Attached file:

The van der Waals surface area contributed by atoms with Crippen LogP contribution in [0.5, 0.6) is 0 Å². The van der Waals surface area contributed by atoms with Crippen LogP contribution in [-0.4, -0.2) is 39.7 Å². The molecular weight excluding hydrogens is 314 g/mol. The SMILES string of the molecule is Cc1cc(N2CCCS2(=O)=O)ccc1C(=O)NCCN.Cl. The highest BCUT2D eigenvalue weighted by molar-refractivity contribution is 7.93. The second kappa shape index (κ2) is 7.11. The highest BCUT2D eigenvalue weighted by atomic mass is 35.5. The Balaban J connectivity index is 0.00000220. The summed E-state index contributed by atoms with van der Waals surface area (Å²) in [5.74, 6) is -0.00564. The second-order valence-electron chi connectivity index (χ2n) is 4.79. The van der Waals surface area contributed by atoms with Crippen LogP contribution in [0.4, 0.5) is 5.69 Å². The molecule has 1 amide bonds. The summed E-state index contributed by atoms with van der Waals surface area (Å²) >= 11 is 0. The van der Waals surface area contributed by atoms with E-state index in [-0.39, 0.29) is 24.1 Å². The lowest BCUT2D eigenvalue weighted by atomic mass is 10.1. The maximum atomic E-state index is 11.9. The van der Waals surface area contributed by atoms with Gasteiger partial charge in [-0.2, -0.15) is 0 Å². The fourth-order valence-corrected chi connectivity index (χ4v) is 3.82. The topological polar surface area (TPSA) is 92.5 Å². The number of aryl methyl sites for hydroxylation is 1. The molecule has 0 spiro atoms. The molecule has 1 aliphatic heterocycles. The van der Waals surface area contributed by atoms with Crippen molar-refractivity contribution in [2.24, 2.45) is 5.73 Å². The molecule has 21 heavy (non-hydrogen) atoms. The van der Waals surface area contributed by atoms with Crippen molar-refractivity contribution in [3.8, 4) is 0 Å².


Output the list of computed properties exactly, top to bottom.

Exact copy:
The van der Waals surface area contributed by atoms with Crippen LogP contribution in [0.5, 0.6) is 0 Å². The van der Waals surface area contributed by atoms with Crippen LogP contribution in [-0.4, -0.2) is 39.7 Å². The molecular weight excluding hydrogens is 314 g/mol. The SMILES string of the molecule is Cc1cc(N2CCCS2(=O)=O)ccc1C(=O)NCCN.Cl. The highest BCUT2D eigenvalue weighted by molar-refractivity contribution is 7.93. The second kappa shape index (κ2) is 7.11. The highest BCUT2D eigenvalue weighted by atomic mass is 35.5. The Balaban J connectivity index is 0.00000220. The summed E-state index contributed by atoms with van der Waals surface area (Å²) in [5.74, 6) is -0.00564. The second-order valence-electron chi connectivity index (χ2n) is 4.79. The van der Waals surface area contributed by atoms with Crippen LogP contribution in [0.4, 0.5) is 5.69 Å². The molecule has 1 amide bonds. The summed E-state index contributed by atoms with van der Waals surface area (Å²) >= 11 is 0. The van der Waals surface area contributed by atoms with E-state index in [-0.39, 0.29) is 24.1 Å². The lowest BCUT2D eigenvalue weighted by atomic mass is 10.1. The maximum atomic E-state index is 11.9. The van der Waals surface area contributed by atoms with Gasteiger partial charge in [-0.2, -0.15) is 0 Å². The fourth-order valence-corrected chi connectivity index (χ4v) is 3.82. The topological polar surface area (TPSA) is 92.5 Å². The number of aryl methyl sites for hydroxylation is 1. The molecule has 0 spiro atoms. The molecule has 1 aliphatic heterocycles. The van der Waals surface area contributed by atoms with Crippen molar-refractivity contribution in [2.24, 2.45) is 5.73 Å². The molecule has 21 heavy (non-hydrogen) atoms. The van der Waals surface area contributed by atoms with Crippen molar-refractivity contribution in [3.8, 4) is 0 Å².